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Gitche Manitou (Gitchi Manitou, Gitche Manito, etc.) means "Great Spirit" in several Algonquian languages. The term was also utilized to signify God by Christian missionaries, when translating scriptures and prayers, etc. into the Algonquian languages.

Manitou is a common Algonquian term for spirit, mystery, or deity.

Contents

Anishnaabe

In more recent Anishinaabe culture, the Anishinaabe language word Gichi-manidoo means Great Spirit, the Creator of all things and the Giver of Life, and is sometimes translated as the "Great Mystery." Historically, Anishinaabe people believed in a variety of spirits, whose images were placed near doorways for protection.

According to Anishinaabe-Ojibwa tradition, what became known as Mackinac Island in Michigan was the home of Gitchie Manitou. The people would make pilgrimages there for rituals devoted to the spirit.

In Henry Wadsworth Longfellow's The Song of Hiawatha, Gitche Manitou is spelled Gitche Manito.

Other Ojibwa names for God incorporated through the process of syncretism are Gizhe-manidoo ("venerable Manidoo"), Wenizhishid-manidoo ("Fair Manidoo") and Gichi-ojichaag ("Great Spirit"). While Gichi-manidoo and Gichi-ojichaag both mean "Great Spirit", Gichi-manidoo carried the idea of the greater spiritual connectivity while Gichi-ojichaag carried the idea of individual soul's connection to the Gichi-manidoo. Consequently, Christian missionaries often used the term Gichi-ojichaag to refer to the Christian idea of a Holy Spirit.

Other tribes

In addition to the Algonquian Anishinaabeg, many other tribes believed in Gitche Manitou. References to the Great Manitou by the Cheyenne and the Oglala Sioux (notably in the recollections of Black Elk), indicate that belief in this deity extended into the Great Plains, fully across the wider group of Algonquian peoples.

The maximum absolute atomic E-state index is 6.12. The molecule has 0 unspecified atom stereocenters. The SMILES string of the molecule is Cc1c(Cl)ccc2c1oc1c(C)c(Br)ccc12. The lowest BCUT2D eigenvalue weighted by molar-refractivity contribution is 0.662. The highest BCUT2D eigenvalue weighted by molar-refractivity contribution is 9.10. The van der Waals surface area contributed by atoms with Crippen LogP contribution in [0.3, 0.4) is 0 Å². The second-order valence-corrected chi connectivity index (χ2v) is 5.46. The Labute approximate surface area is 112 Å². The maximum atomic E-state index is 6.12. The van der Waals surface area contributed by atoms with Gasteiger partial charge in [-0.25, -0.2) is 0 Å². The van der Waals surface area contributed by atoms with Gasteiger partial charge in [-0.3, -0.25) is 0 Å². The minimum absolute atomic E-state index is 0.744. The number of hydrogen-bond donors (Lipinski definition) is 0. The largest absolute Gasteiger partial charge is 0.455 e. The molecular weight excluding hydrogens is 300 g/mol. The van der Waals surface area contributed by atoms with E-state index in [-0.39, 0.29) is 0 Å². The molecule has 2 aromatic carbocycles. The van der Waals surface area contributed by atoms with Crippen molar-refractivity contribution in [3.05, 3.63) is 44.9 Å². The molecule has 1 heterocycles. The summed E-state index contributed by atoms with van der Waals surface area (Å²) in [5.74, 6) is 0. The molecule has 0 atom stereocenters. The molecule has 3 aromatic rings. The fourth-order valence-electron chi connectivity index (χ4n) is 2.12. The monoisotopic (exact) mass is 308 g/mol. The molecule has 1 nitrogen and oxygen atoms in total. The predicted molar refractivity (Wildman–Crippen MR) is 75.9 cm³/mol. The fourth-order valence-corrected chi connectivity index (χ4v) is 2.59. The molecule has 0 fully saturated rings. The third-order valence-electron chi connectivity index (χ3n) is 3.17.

Cognate terms recorded in other Algonquian languages include:

  • Nanticoke (spoken in Maryland): Gichtschi Manitto
  • Lenape: Kitschimanitto
  • Shawnee: Wishemenetou
  • Illinois: Kisseh Manetou
  • Miami: Kitchi Manetwu
  • Ottawa: Kitche Maneto
  • Sauk Fox: Mannittoo, God
  • Narragensett: Manitoo, God

Gitche Manitou has been seen as those cultures' analogue to the Christian God. When early Christian (especially French Catholic) missionaries preached the Gospel to the Algonquian peoples, they adopted Gitche Manitou as a name for God in the Algonquian languages. This can be seen, for example, in the words of the "Huron Carol".

Manitou as mystical term

The term manitou refers to the concept of one aspect of the interconnection and balance of nature/life, similar to the East Asian concept of qi; in simpler terms it can refer to a spirit. This spirit is seen as a person as well as a concept. Everything has its own manitou— every plant, every stone and, since their invention, even machines. These manitous do not exist in a hierarchy like European gods/goddesses, but are more akin to one part of the body interacting with another and the spirit of everything; the collective is named Gitche Manitou.

See also

External links

References

  • Densmore, Frances. Chippewa Customs. (1979, Minnesota Historical Press).
  • Hoffman, Walter James, M.D. The Mide'wiwin: Grand Medicine Society of the Ojibway. (2005, Lightning Source Inc.)
  • Johnston, Basil. Ojibway Ceremonies. (1990, University of Nebraska Press).
  • Johnston, Basil. The Manitous: the spiritual world of the Ojibway. (2001, Minnesota Historical Society Press).
  • Nichols, John D. and Earl Nyholm. A Concise Dictionary of Minnesota Ojibwe. (1995, University of Minnesota Press).
  • Cuoq, Jean AndrĂ©. Lexique de la Langue Algonquine. (1886, J. Chapleau & Fils).
  • Rhodes, Richard A. Eastern Ojibwa-Chippewa-Ottawa Dictionary. (1985, Mouton de Gruyter).
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